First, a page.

The outer surfaces of the removable cap 7, 27, 47 have shapes that conform to the outer surfaces of the case 1, 21, 41. Specifically, the removable cap 7 shown in FIGS. 2-10 is provided with tapered surfaces 7A as its outer surfaces, and these tapered surfaces 7A form a pyramid-shape with sides that are coplanar with the tapered surfaces 3 of the case 1. The removable cap 27 shown in FIGS. 11-14 is provided with tapered surfaces 27A and vertical surfaces 27B, and has an overall triangular prism-shape. This removable cap 27 has tapered surfaces 27A in the same plane as the tapered surfaces 23 of the case 21, and has vertical surfaces 27B in the same plane as the vertical surfaces 34 of the case 21. The removable cap 47 shown in FIGS. 15-19 is provided with three tapered surfaces 47A, 47A, 47C and one vertical surface 47B, and has an overall pyramid-shape with four sides. The pyramid-shaped removable cap 47 has one vertical surface 47B in the same plane as the vertical surface 54 of the case 41, and it has its opposing tapered surfaces 47A, 47A in the same planes as the winter tapered surface 43B and the spring and fall tapered surface 43C of the case 41. In addition, the tapered surface 47C opposite the vertical surface 47B is not in the same plane as the vertical surface 54 of the case 41, but rather establishes a summer tapered surface 43A. When the removable cap 7, 27, 47 is attached to the case 1, 21, 41, the structure described above can put the tapered surfaces 7A, 27A, 47A of the removable cap 7, 27, 47 in the same planes as the tapered surfaces 3, 23, 43 of the case 1, 21, 41. As a result, when the removable cap 7, 27, 47 is attached to the case 1, 21, 41, a wide-area tapered surface 3, 23, 43 can be placed on a horizontal supporting surface 15 in a stable fashion. Further, since the tapered surface 47C provided on the removable cap 47 of the solar charger shown in FIGS. 15-19 establishes a wide-area summer tapered surface 43A opposite the bottom surface 42, it can be placed on a horizontal supporting surface 15 in a stable fashion.

A plurality of rechargeable batteries 5 are arranged parallel to one another and held in the battery compartment 6, 26, 46 of the case 1, 21, 41 in a plane parallel to the compartment opening. Four rechargeable batteries 5 are held in a parallel side-by-side fashion in the battery compartment of FIGS. 6, 12, and 16. The rechargeable batteries 5 are AA nickel hydride batteries or nickel cadmium batteries. However, the battery compartment can be configured to accept battery packs and batteries other than AA batteries. Further, all types of batteries that can be recharged, such as lithium ion rechargeable batteries, can also be used as the rechargeable batteries 5 set in the battery compartment 6, 26, 46.

A charging circuit to charge the rechargeable batteries 5 with output from the solar cells 4 is housed inside the case 1. Electronic parts to implement the charging circuit are mounted on a circuit board 8. Further, as shown in FIG. 7, charging terminals 9 that press in a flexible fashion and make electrical contact with the electrodes of the rechargeable batteries 5 set in the battery compartment 6 are mounted on the circuit board 8. The charging circuit detects full charge of the rechargeable batteries 5, and suspends charging when the rechargeable batteries 5 have reached full charge. Namely, solar cell 4 output is supplied to the rechargeable batteries 5 until full charge is reached. When the rechargeable batteries 5 are fully charged, solar cell 4 output is cut-off and rechargeable battery 5 charging is suspended.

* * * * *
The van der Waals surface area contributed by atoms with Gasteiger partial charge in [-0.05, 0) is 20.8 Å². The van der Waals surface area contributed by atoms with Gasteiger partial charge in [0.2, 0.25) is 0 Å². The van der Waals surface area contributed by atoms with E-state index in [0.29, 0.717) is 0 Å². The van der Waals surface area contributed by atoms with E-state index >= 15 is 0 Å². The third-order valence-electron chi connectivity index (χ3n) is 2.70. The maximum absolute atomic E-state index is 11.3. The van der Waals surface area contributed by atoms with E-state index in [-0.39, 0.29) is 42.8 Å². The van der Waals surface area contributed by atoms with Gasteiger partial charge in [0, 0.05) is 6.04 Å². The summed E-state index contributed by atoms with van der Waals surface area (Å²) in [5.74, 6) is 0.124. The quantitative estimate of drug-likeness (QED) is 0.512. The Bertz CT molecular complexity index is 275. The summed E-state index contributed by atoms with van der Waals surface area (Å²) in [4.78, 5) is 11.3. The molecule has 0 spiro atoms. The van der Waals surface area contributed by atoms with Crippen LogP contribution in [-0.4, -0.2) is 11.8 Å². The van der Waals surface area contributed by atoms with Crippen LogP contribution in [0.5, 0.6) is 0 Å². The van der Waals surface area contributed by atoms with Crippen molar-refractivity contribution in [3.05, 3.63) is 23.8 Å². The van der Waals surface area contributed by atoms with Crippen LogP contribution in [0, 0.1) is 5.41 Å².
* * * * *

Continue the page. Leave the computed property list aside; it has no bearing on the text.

The solar charger shown in the exploded oblique view of FIG. 7 has a case body 10 formed in a pyramid-shape with four-sides and an open bottom surface 2, and a separately formed rectangular closing plate 11 to close off the bottom surface 2 of the case body 10. Solar cells 4 are attached to the inside of the closing plate 11. Consequently, the closing plate is formed from a transparent material that can transmit sunlight to the solar cells 4, and is formed, for example, from clear plastic or glass. The case body 10 is formed from plastic. In addition, the circuit board 8 housing the charging circuit and charging terminals 9 is mounted inside the solar cells 4. The closing plate 11 is attached to the case body 10.

FIG. 20 shows a circuit block diagram of the solar charger. This solar charger houses an internal battery 12 that cannot be removed. The solar charger shown in FIG. 4 has a solid rectangular shaped battery mounted inside the case 1 as an internal battery 12. The internal battery 12 is a lithium ion rechargeable battery that is charged by the solar cells 4. A solar charger with a lithium ion rechargeable battery as its internal battery 12 can efficiently charge the internal battery 12. In particular, compared to a nickel hydride battery or nickel cadmium battery, a lithium ion rechargeable battery is more efficiently charged even when solar cells 4 are in a low output state. Therefore, even when the solar cells 4 do not receive sufficient light, the internal battery 12 can be efficiently charged over time. In almost all cases, the solar charger charges rechargeable batteries 5 only over limited time periods. Namely, most of the time the solar charger is not used to charge rechargeable batteries 5, and only charges rechargeable batteries 5 at critical times. Since the internal battery 12 can be charged during long periods when rechargeable batteries 5 are not being charged, even a large capacity internal battery 12 can be sufficiently charged to full charge when rechargeable batteries 5 are not being charged.